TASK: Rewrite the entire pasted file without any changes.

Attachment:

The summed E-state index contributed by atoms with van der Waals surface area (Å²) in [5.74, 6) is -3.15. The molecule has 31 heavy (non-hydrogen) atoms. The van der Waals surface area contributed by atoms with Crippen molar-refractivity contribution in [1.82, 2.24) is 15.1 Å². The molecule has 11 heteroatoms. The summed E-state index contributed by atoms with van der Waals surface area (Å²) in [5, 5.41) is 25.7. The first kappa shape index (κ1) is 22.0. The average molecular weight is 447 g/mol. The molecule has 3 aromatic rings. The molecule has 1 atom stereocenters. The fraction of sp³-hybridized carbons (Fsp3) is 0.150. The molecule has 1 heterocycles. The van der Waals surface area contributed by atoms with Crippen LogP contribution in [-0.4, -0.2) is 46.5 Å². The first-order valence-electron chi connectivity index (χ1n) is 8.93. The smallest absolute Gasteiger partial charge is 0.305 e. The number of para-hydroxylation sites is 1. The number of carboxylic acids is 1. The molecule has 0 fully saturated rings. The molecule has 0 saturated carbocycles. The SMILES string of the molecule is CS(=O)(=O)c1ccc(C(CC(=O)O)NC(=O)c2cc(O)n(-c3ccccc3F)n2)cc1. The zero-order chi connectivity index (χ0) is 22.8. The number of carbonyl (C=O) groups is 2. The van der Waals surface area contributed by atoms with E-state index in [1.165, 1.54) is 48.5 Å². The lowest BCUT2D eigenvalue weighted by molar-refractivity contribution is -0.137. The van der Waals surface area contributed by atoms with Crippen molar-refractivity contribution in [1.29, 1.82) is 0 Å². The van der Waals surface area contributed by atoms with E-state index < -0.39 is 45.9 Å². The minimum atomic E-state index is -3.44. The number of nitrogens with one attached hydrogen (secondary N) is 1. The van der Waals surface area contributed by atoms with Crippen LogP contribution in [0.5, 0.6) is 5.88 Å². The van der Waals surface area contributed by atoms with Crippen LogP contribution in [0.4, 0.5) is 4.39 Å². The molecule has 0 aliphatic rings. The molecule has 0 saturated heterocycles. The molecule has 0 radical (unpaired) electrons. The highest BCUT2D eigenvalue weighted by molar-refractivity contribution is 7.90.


The summed E-state index contributed by atoms with van der Waals surface area (Å²) in [5.74, 6) is -3.15. The molecule has 31 heavy (non-hydrogen) atoms. The van der Waals surface area contributed by atoms with Crippen molar-refractivity contribution in [1.82, 2.24) is 15.1 Å². The molecule has 11 heteroatoms. The summed E-state index contributed by atoms with van der Waals surface area (Å²) in [5, 5.41) is 25.7. The first kappa shape index (κ1) is 22.0. The average molecular weight is 447 g/mol. The molecule has 3 aromatic rings. The molecule has 1 atom stereocenters. The fraction of sp³-hybridized carbons (Fsp3) is 0.150. The molecule has 1 heterocycles. The van der Waals surface area contributed by atoms with Crippen LogP contribution in [-0.4, -0.2) is 46.5 Å². The first-order valence-electron chi connectivity index (χ1n) is 8.93. The smallest absolute Gasteiger partial charge is 0.305 e. The number of para-hydroxylation sites is 1. The number of carboxylic acids is 1. The molecule has 0 fully saturated rings. The molecule has 0 saturated carbocycles. The SMILES string of the molecule is CS(=O)(=O)c1ccc(C(CC(=O)O)NC(=O)c2cc(O)n(-c3ccccc3F)n2)cc1. The zero-order chi connectivity index (χ0) is 22.8. The number of carbonyl (C=O) groups is 2. The van der Waals surface area contributed by atoms with E-state index in [1.165, 1.54) is 48.5 Å². The lowest BCUT2D eigenvalue weighted by molar-refractivity contribution is -0.137. The van der Waals surface area contributed by atoms with Crippen molar-refractivity contribution in [1.29, 1.82) is 0 Å². The van der Waals surface area contributed by atoms with E-state index < -0.39 is 45.9 Å². The minimum atomic E-state index is -3.44. The number of nitrogens with one attached hydrogen (secondary N) is 1. The van der Waals surface area contributed by atoms with Crippen LogP contribution in [0.5, 0.6) is 5.88 Å². The van der Waals surface area contributed by atoms with Crippen LogP contribution in [0.4, 0.5) is 4.39 Å². The molecule has 0 aliphatic rings. The molecule has 0 saturated heterocycles. The molecule has 0 radical (unpaired) electrons. The highest BCUT2D eigenvalue weighted by molar-refractivity contribution is 7.90.